May 182015

Romelu Lukaku had made the Everton fans wait. In the closing minutes of the season’s penultimate game, the Belgian finally hit the 20-goal mark for the season. Proof, if required, that the decision to spend big on turning his loan deal into a permanent one was the right one.

Some would argue more is needed from a £28m outlay, that 10 league goals with a game remaining is the bare minimum.

But such is the style of Lukaku, it’s easy to forget the most crucial fact of all: his age. The striker blew out his candles on Wednesday, turning 22 years old. To score 20 goals in a season at such an early stage of his career is an undoubted achievement.

Twenty goals is a significant number, and not just because it feels complete, or even wholesome. In scoring 20, he becomes just the second Everton player after Yakubu in 2007-08 to reach that milestone. On a wider scale, he joins some of the league’s best goalscorers in Premier League history.

Thierry Henry and Alan Shearer were also both 22 when they hit 20 for the first time, while Wayne Rooney was approaching that age when hitting that target. Andy Cole, meanwhile, had just turned 23. Those four make up five of the all-time leading Premier League goalscorers.

Exalted company then, and is not just the past where Lukaku’s 20 goals stand up well. In Europe’s top leagues, few forwards in his age group are as consistent as the Everton man.


Harry Kane of Tottenham has scored more. So, too, some of the continent’s most sought-after strikers such as Mauro Icardi and Paulo Dybala. Some, like Dybala and soon-to-be Liverpool man Divock Origi, have completed more dribbles. Others are that little bit more accurate in front of goal, like David Selke of Werder Bremen and Bayer Leverkusen’s Josip Drmic.

But Lukaku is a real all-rounder. He can score, he can create, he can make space for others and counter with the ball at his feet. Few others aged 22 or below in Europe measure up as well as him overall – even when taking just league appearances into account.

In the five highest-ranked European leagues – Premier League, Bundesliga, La Liga, Serie A and Ligue 1 – Lukaku’s 10 goals puts him ninth on the goalscoring list. He also makes the top 10 for shot accuracy (ninth, 56%), shots taken (fourth, 104), and chances created (fifth, 31). He is also fourth in terms of aerial duels won.

That means, this season, he’s scored more than Michy Batshuayi of Marseille, is more accurate than Villarreal’s Luciano Vietto, creates more than Icardi and wins more headers than Kane. All four of those players have been linked with big-money moves elsewhere.

Lukaku has already made his, and with that came pressure to deliver. He has received criticism from some quarters this season – complaints ranging from his hold-up play to finishing ability – but 20 goals in his first season as a full-time Everton player should be enough to quieten that.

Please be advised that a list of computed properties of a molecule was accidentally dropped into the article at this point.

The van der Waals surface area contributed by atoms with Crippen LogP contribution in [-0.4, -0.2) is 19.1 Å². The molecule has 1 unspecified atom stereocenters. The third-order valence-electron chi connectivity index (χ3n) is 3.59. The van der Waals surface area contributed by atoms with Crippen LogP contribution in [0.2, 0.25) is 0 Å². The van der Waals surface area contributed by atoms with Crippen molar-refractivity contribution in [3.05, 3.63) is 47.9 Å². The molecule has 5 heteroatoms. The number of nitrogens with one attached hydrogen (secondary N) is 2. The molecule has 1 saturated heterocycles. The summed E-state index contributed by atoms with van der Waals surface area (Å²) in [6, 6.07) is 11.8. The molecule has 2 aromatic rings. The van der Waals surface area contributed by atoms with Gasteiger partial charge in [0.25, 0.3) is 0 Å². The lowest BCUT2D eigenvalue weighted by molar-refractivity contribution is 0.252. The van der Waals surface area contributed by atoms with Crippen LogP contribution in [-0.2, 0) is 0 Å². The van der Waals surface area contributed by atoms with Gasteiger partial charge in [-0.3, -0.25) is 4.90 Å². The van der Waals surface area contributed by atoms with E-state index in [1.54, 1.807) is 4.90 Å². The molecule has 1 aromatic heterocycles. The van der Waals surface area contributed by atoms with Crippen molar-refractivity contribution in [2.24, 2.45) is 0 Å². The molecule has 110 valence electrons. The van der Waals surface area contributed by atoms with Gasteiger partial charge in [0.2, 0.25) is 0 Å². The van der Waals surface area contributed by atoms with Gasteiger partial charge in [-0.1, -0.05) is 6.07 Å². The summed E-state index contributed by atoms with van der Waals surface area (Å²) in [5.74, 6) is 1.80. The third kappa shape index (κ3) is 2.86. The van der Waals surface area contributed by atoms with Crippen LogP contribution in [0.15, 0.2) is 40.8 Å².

There is no denying he has scope for improvement. His 90 minutes against West Ham were a microcosm of his season in general: excellent, erratic, splendid, stupefying. For a lot of the afternoon in East London, he toiled and laboured with little reward. But then came his winning goal in stoppage time, splendid in execution, excellent for the travelling fans who deserved one final moment of celebration after a real slog of a season.

There would be concern if Lukaku was doing the right things for 89 minutes and failing to score the winner when presented in the 90th. But at just 22, it is much better this way; finishing can be an instinctive skill, one that is because of nature rather than nurture.

Ultimately, his 20 goals demonstrates he knows where the goal is – and even in a side that have struggled at times this season, it is a vital attribute to have. Defeats can be turned into draws; draws, like Saturday, can be turned into victories.

He will need to improve further next season. Despite being joint top goalscorer in the Europa League this season, his league tally is down from last season, averaging a goal every 278 minutes – much more infrequent than his minutes-per-goal ratio (171) in his first season at Goodison. He’s also provided fewer assists, albeit with a game to play, takes fewer shots and is dispossessed more often during a game.

But it has been a very tough season for the Blues, and that has affected Lukaku’s overall performances. But they are performances which, it should be noted, have been amongst the very best for his age range.

He must kick on next season once more and solidify his place as one of Europe’s most promising strikers. But with the platform of this 20-goal haul to build upon, and an upturn in fortunes on and off the pitch this summer, expect the all-rounder to get even better.

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